Sheikh quoted Frederic C. Hof, a former US advisor on transition in Syria at the State Department in 2012, who highlighted in his opinion piece for The World Post that there is no possibility of co-operation between Washington and Moscow because the two powers don't have "common grounds."
Simultaneously, the US experts and politicians continue to push ahead with their plan of ousting Syrian President Bashar al-Assad and splitting Syria up.
"For military victory over the Islamic State to be sealed, Washington and its allies must prepare their partners in the Syrian opposition to govern liberated areas," Hof claimed in his article for The Washington Post.
About two years ago, in August 2014, Kenneth M. Pollack, a former CIA intelligence analyst and expert on Middle East politics and military affairs, offered a similar plan.
Pollack proposed building, arming and training a new Syrian opposition army to defeat both Assad and Daesh.
"Once the new army gained ground, the opposition's leaders could formally declare themselves to represent a new provisional government. The United States and its allies could then extend diplomatic recognition to the movement," the former CIA analyst underscored in his article for Foreign Affairs.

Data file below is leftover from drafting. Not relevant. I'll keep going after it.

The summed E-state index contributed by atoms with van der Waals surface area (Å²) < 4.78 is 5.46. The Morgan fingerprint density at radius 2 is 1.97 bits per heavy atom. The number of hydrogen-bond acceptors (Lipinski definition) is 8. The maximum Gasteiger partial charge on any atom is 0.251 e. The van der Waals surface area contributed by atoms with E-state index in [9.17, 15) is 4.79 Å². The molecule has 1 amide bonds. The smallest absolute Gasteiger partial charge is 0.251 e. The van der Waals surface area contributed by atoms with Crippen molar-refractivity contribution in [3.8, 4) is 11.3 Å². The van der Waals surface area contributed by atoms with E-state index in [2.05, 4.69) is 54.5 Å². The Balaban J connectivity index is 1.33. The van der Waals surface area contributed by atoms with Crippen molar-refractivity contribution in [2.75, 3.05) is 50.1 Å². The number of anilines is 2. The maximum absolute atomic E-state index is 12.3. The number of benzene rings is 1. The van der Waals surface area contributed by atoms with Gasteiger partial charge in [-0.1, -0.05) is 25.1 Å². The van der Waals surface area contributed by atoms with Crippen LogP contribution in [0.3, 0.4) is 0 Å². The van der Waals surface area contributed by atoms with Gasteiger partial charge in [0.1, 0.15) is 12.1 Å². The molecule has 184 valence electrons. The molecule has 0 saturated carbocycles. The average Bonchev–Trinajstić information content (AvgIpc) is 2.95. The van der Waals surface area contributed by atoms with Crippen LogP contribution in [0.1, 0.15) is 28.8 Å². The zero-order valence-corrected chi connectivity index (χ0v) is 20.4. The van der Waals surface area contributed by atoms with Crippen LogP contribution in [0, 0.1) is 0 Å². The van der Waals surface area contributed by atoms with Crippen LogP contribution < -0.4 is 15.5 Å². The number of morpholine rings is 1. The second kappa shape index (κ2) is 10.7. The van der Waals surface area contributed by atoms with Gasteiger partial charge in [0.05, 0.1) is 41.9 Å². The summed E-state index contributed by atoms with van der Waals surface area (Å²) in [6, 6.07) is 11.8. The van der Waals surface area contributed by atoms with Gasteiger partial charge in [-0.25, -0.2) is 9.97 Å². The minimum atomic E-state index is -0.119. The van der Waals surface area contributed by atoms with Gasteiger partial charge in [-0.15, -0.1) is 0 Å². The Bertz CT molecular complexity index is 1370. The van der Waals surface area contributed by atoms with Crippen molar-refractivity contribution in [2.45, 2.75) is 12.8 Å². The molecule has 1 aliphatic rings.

To complicate matters further, following the collapse of the US-Russian agreement on the Syrian ceasefire, the Obama administration renewed the debate over arming the so-called Syrian rebels and allowing the Persian Gulf realms to provide shoulder-fired missiles to opposition forces.
"The Saudis have always thought that the way to get the Russians to back off is what worked in Afghanistan 30 years ago — negating their air power by giving MANPADS to the Mujahedeen," an unnamed US official told Reuters on September 26.
Still, Sheikh expressed his deep concerns regarding the possibility that the US and their Gulf ally may eventually lose control over Islamist hordes in the region.
"The big question they have not yet answered is: how will they make sure that these Gulf and US supported groups would not spread, after the end of the war, into other countries, such as Iran, who are clearly on the hit list of Saudi Arabia and its allies?" Sheikh asked.
Sheikh suspects that Washington does not want Bashar al-Assad replaced "by a popularly elected leadership but by its funded armed and trained militias."
"Both Russia and Iran are very well aware of this 'terror project', its scope and the impact it would leave on the part of the world they happen to be geographically located on," he stressed, adding that in this context "Plan B" targets not only Syria, but also its neighbors and allies.
Meanwhile, on Saturday a source with knowledge of the matter told Sputnik that Russian Foreign Minister Sergey Lavrov and US State Secretary John Kerry are holding talks on the sidelines of the Syrian settlement summit in the Swiss city of Lausanne.
The summit has brought together foreign ministers from Russia, the US, Saudi Arabia, Iran, Egypt, Turkey and others.
This is the first multilateral summit on the settlement in Syria following the collapse of the ceasefire. The question remains open whether the participants would reach a compromise, thus far leaving no room for the implementation of "Plan B" in Syria.